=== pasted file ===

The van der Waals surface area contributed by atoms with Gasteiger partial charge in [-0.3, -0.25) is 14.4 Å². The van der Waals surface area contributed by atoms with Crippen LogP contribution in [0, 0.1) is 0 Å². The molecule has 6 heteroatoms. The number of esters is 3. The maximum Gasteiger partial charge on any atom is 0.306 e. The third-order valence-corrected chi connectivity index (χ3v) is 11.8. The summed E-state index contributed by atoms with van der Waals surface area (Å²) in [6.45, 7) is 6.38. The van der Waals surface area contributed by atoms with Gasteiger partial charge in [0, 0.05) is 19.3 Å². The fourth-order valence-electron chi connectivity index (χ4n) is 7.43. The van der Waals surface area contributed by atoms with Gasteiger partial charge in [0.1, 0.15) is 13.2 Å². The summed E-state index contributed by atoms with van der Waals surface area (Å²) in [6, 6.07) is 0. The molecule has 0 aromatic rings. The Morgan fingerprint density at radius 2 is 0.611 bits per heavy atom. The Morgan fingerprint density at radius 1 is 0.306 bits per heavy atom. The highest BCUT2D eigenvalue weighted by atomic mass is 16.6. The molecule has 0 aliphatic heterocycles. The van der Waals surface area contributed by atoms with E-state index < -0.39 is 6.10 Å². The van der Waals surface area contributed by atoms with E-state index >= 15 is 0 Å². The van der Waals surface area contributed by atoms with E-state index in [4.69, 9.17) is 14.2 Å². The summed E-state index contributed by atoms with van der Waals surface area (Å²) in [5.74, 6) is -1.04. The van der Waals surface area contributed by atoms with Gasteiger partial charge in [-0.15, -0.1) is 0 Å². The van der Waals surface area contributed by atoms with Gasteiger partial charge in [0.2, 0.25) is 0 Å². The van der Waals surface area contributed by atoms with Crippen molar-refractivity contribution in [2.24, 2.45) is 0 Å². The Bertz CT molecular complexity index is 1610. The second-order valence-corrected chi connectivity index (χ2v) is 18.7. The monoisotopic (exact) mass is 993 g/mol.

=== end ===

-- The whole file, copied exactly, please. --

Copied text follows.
The van der Waals surface area contributed by atoms with Gasteiger partial charge in [-0.3, -0.25) is 14.4 Å². The van der Waals surface area contributed by atoms with Crippen LogP contribution in [0, 0.1) is 0 Å². The molecule has 6 heteroatoms. The number of esters is 3. The maximum Gasteiger partial charge on any atom is 0.306 e. The third-order valence-corrected chi connectivity index (χ3v) is 11.8. The summed E-state index contributed by atoms with van der Waals surface area (Å²) in [6.45, 7) is 6.38. The van der Waals surface area contributed by atoms with Gasteiger partial charge in [0, 0.05) is 19.3 Å². The fourth-order valence-electron chi connectivity index (χ4n) is 7.43. The van der Waals surface area contributed by atoms with Gasteiger partial charge in [0.1, 0.15) is 13.2 Å². The summed E-state index contributed by atoms with van der Waals surface area (Å²) in [6, 6.07) is 0. The molecule has 0 aromatic rings. The Morgan fingerprint density at radius 2 is 0.611 bits per heavy atom. The Morgan fingerprint density at radius 1 is 0.306 bits per heavy atom. The highest BCUT2D eigenvalue weighted by atomic mass is 16.6. The molecule has 0 aliphatic heterocycles. The van der Waals surface area contributed by atoms with E-state index < -0.39 is 6.10 Å². The van der Waals surface area contributed by atoms with E-state index >= 15 is 0 Å². The van der Waals surface area contributed by atoms with E-state index in [4.69, 9.17) is 14.2 Å². The summed E-state index contributed by atoms with van der Waals surface area (Å²) in [5.74, 6) is -1.04. The van der Waals surface area contributed by atoms with Gasteiger partial charge in [-0.15, -0.1) is 0 Å². The van der Waals surface area contributed by atoms with Gasteiger partial charge in [0.2, 0.25) is 0 Å². The van der Waals surface area contributed by atoms with Crippen molar-refractivity contribution in [2.24, 2.45) is 0 Å². The Bertz CT molecular complexity index is 1610. The second-order valence-corrected chi connectivity index (χ2v) is 18.7. The monoisotopic (exact) mass is 993 g/mol.